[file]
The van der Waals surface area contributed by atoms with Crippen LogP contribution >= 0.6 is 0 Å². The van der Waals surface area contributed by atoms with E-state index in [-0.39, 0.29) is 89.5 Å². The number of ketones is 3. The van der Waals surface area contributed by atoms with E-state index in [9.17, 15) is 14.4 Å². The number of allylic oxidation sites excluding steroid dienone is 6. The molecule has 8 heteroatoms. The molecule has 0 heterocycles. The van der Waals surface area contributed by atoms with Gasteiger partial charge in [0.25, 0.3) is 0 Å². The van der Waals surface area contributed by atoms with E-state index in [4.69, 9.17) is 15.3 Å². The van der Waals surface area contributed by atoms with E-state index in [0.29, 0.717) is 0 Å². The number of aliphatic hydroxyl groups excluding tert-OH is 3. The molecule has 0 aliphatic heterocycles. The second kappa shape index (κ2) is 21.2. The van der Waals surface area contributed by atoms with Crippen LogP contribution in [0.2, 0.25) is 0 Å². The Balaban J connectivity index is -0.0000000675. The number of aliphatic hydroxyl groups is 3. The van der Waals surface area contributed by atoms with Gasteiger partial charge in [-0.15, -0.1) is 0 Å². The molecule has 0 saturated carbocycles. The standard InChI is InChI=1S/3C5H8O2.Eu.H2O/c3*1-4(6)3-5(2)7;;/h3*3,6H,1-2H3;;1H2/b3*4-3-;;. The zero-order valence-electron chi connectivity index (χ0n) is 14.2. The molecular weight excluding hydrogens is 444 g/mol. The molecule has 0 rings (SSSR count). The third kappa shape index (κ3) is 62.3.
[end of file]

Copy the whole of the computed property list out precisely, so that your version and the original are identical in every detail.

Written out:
The van der Waals surface area contributed by atoms with Crippen LogP contribution >= 0.6 is 0 Å². The van der Waals surface area contributed by atoms with E-state index in [-0.39, 0.29) is 89.5 Å². The number of ketones is 3. The van der Waals surface area contributed by atoms with E-state index in [9.17, 15) is 14.4 Å². The number of allylic oxidation sites excluding steroid dienone is 6. The molecule has 8 heteroatoms. The molecule has 0 heterocycles. The van der Waals surface area contributed by atoms with Gasteiger partial charge in [0.25, 0.3) is 0 Å². The van der Waals surface area contributed by atoms with E-state index in [4.69, 9.17) is 15.3 Å². The van der Waals surface area contributed by atoms with E-state index in [0.29, 0.717) is 0 Å². The number of aliphatic hydroxyl groups excluding tert-OH is 3. The molecule has 0 aliphatic heterocycles. The second kappa shape index (κ2) is 21.2. The van der Waals surface area contributed by atoms with Crippen LogP contribution in [0.2, 0.25) is 0 Å². The Balaban J connectivity index is -0.0000000675. The number of aliphatic hydroxyl groups is 3. The van der Waals surface area contributed by atoms with Gasteiger partial charge in [-0.15, -0.1) is 0 Å². The molecule has 0 saturated carbocycles. The standard InChI is InChI=1S/3C5H8O2.Eu.H2O/c3*1-4(6)3-5(2)7;;/h3*3,6H,1-2H3;;1H2/b3*4-3-;;. The zero-order valence-electron chi connectivity index (χ0n) is 14.2. The molecular weight excluding hydrogens is 444 g/mol. The molecule has 0 rings (SSSR count). The third kappa shape index (κ3) is 62.3.